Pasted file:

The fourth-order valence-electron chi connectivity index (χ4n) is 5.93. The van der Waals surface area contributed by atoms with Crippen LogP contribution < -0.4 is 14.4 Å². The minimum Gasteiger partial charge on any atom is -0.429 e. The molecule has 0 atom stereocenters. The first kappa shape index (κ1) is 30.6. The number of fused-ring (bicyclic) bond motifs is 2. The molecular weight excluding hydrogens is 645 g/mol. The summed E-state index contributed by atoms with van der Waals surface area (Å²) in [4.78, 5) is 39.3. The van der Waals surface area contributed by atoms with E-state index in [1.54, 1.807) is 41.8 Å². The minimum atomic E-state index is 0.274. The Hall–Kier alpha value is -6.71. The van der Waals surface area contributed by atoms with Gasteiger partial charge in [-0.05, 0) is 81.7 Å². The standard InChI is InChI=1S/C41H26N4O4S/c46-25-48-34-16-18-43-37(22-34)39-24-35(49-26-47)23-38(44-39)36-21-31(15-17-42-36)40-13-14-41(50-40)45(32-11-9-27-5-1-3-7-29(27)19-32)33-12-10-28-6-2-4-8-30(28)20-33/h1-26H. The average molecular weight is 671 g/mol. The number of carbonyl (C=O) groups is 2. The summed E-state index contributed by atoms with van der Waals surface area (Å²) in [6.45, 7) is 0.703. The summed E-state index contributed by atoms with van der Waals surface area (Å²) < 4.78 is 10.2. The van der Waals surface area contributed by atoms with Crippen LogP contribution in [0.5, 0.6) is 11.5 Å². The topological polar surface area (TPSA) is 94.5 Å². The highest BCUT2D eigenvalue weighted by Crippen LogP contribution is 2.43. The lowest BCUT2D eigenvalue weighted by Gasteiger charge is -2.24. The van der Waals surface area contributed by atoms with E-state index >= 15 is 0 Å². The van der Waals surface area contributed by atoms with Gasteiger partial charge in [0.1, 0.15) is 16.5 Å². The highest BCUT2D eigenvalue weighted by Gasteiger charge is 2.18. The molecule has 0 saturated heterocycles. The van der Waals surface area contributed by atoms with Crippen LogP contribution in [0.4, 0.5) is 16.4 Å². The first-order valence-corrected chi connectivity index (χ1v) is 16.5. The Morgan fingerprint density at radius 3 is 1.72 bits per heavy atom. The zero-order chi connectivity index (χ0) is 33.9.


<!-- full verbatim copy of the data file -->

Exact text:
The fourth-order valence-electron chi connectivity index (χ4n) is 5.93. The van der Waals surface area contributed by atoms with Crippen LogP contribution < -0.4 is 14.4 Å². The minimum Gasteiger partial charge on any atom is -0.429 e. The molecule has 0 atom stereocenters. The first kappa shape index (κ1) is 30.6. The number of fused-ring (bicyclic) bond motifs is 2. The molecular weight excluding hydrogens is 645 g/mol. The summed E-state index contributed by atoms with van der Waals surface area (Å²) in [4.78, 5) is 39.3. The van der Waals surface area contributed by atoms with E-state index in [1.54, 1.807) is 41.8 Å². The minimum atomic E-state index is 0.274. The Hall–Kier alpha value is -6.71. The van der Waals surface area contributed by atoms with Gasteiger partial charge in [-0.05, 0) is 81.7 Å². The standard InChI is InChI=1S/C41H26N4O4S/c46-25-48-34-16-18-43-37(22-34)39-24-35(49-26-47)23-38(44-39)36-21-31(15-17-42-36)40-13-14-41(50-40)45(32-11-9-27-5-1-3-7-29(27)19-32)33-12-10-28-6-2-4-8-30(28)20-33/h1-26H. The average molecular weight is 671 g/mol. The number of carbonyl (C=O) groups is 2. The summed E-state index contributed by atoms with van der Waals surface area (Å²) in [6.45, 7) is 0.703. The summed E-state index contributed by atoms with van der Waals surface area (Å²) < 4.78 is 10.2. The van der Waals surface area contributed by atoms with Crippen LogP contribution in [0.5, 0.6) is 11.5 Å². The topological polar surface area (TPSA) is 94.5 Å². The highest BCUT2D eigenvalue weighted by Crippen LogP contribution is 2.43. The lowest BCUT2D eigenvalue weighted by Gasteiger charge is -2.24. The van der Waals surface area contributed by atoms with E-state index >= 15 is 0 Å². The van der Waals surface area contributed by atoms with Gasteiger partial charge in [0.1, 0.15) is 16.5 Å². The highest BCUT2D eigenvalue weighted by Gasteiger charge is 2.18. The molecule has 0 saturated heterocycles. The van der Waals surface area contributed by atoms with Crippen LogP contribution in [0.4, 0.5) is 16.4 Å². The first-order valence-corrected chi connectivity index (χ1v) is 16.5. The Morgan fingerprint density at radius 3 is 1.72 bits per heavy atom. The zero-order chi connectivity index (χ0) is 33.9.